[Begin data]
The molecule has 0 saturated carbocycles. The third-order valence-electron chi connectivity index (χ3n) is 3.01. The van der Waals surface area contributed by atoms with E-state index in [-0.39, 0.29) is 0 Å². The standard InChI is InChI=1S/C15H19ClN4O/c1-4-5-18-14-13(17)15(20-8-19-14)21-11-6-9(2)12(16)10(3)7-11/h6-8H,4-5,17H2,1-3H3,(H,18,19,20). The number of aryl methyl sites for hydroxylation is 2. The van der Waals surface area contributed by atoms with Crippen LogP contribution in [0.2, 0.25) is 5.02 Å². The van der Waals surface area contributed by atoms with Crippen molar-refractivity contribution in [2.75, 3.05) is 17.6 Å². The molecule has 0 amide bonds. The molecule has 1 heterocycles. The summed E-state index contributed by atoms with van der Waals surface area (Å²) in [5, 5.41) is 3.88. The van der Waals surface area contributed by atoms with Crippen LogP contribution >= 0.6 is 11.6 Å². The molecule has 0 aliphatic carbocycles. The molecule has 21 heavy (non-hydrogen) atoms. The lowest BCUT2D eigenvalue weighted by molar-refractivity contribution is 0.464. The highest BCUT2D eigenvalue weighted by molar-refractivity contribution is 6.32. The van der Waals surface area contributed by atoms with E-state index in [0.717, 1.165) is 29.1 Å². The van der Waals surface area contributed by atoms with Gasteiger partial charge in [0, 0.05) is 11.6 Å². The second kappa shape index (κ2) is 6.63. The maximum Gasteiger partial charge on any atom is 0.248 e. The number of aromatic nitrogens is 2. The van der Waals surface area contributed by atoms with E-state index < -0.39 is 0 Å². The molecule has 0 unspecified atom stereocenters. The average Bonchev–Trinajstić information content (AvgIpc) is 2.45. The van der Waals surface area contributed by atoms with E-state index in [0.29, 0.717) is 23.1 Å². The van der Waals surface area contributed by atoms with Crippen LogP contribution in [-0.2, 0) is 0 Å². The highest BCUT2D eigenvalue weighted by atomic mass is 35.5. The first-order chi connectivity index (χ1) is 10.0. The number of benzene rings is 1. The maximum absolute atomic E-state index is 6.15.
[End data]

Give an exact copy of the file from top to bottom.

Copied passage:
The molecule has 0 saturated carbocycles. The third-order valence-electron chi connectivity index (χ3n) is 3.01. The van der Waals surface area contributed by atoms with E-state index in [-0.39, 0.29) is 0 Å². The standard InChI is InChI=1S/C15H19ClN4O/c1-4-5-18-14-13(17)15(20-8-19-14)21-11-6-9(2)12(16)10(3)7-11/h6-8H,4-5,17H2,1-3H3,(H,18,19,20). The number of aryl methyl sites for hydroxylation is 2. The van der Waals surface area contributed by atoms with Crippen LogP contribution in [0.2, 0.25) is 5.02 Å². The van der Waals surface area contributed by atoms with Crippen molar-refractivity contribution in [2.75, 3.05) is 17.6 Å². The molecule has 0 amide bonds. The molecule has 1 heterocycles. The summed E-state index contributed by atoms with van der Waals surface area (Å²) in [5, 5.41) is 3.88. The van der Waals surface area contributed by atoms with Crippen LogP contribution >= 0.6 is 11.6 Å². The molecule has 0 aliphatic carbocycles. The molecule has 21 heavy (non-hydrogen) atoms. The lowest BCUT2D eigenvalue weighted by molar-refractivity contribution is 0.464. The highest BCUT2D eigenvalue weighted by molar-refractivity contribution is 6.32. The van der Waals surface area contributed by atoms with E-state index in [0.717, 1.165) is 29.1 Å². The van der Waals surface area contributed by atoms with Gasteiger partial charge in [0, 0.05) is 11.6 Å². The second kappa shape index (κ2) is 6.63. The maximum Gasteiger partial charge on any atom is 0.248 e. The number of aromatic nitrogens is 2. The van der Waals surface area contributed by atoms with E-state index < -0.39 is 0 Å². The molecule has 0 unspecified atom stereocenters. The average Bonchev–Trinajstić information content (AvgIpc) is 2.45. The van der Waals surface area contributed by atoms with E-state index in [0.29, 0.717) is 23.1 Å². The van der Waals surface area contributed by atoms with Crippen LogP contribution in [-0.2, 0) is 0 Å². The highest BCUT2D eigenvalue weighted by atomic mass is 35.5. The first-order chi connectivity index (χ1) is 10.0. The number of benzene rings is 1. The maximum absolute atomic E-state index is 6.15.